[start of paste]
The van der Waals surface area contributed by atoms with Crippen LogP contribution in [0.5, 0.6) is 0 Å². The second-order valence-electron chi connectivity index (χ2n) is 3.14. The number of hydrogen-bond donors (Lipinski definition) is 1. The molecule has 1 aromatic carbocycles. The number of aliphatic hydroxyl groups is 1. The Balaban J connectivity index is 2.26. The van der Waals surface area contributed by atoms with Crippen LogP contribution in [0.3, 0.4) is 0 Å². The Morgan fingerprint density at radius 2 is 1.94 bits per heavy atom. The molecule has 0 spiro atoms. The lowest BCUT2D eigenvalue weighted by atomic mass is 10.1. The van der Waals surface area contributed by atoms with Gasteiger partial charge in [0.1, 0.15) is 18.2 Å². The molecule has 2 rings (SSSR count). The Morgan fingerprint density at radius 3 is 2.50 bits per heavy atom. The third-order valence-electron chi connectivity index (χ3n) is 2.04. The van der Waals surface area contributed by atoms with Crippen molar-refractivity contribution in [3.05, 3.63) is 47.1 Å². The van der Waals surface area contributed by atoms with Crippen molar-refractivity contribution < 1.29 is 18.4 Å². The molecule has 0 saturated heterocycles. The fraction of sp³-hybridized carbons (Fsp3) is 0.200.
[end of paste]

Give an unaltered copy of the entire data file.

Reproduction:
The van der Waals surface area contributed by atoms with Crippen LogP contribution in [0.5, 0.6) is 0 Å². The second-order valence-electron chi connectivity index (χ2n) is 3.14. The number of hydrogen-bond donors (Lipinski definition) is 1. The molecule has 1 aromatic carbocycles. The number of aliphatic hydroxyl groups is 1. The Balaban J connectivity index is 2.26. The van der Waals surface area contributed by atoms with Crippen LogP contribution in [0.3, 0.4) is 0 Å². The Morgan fingerprint density at radius 2 is 1.94 bits per heavy atom. The molecule has 0 spiro atoms. The lowest BCUT2D eigenvalue weighted by atomic mass is 10.1. The van der Waals surface area contributed by atoms with Gasteiger partial charge in [0.1, 0.15) is 18.2 Å². The molecule has 2 rings (SSSR count). The Morgan fingerprint density at radius 3 is 2.50 bits per heavy atom. The third-order valence-electron chi connectivity index (χ3n) is 2.04. The van der Waals surface area contributed by atoms with Crippen molar-refractivity contribution in [3.05, 3.63) is 47.1 Å². The van der Waals surface area contributed by atoms with Crippen molar-refractivity contribution < 1.29 is 18.4 Å². The molecule has 0 saturated heterocycles. The fraction of sp³-hybridized carbons (Fsp3) is 0.200.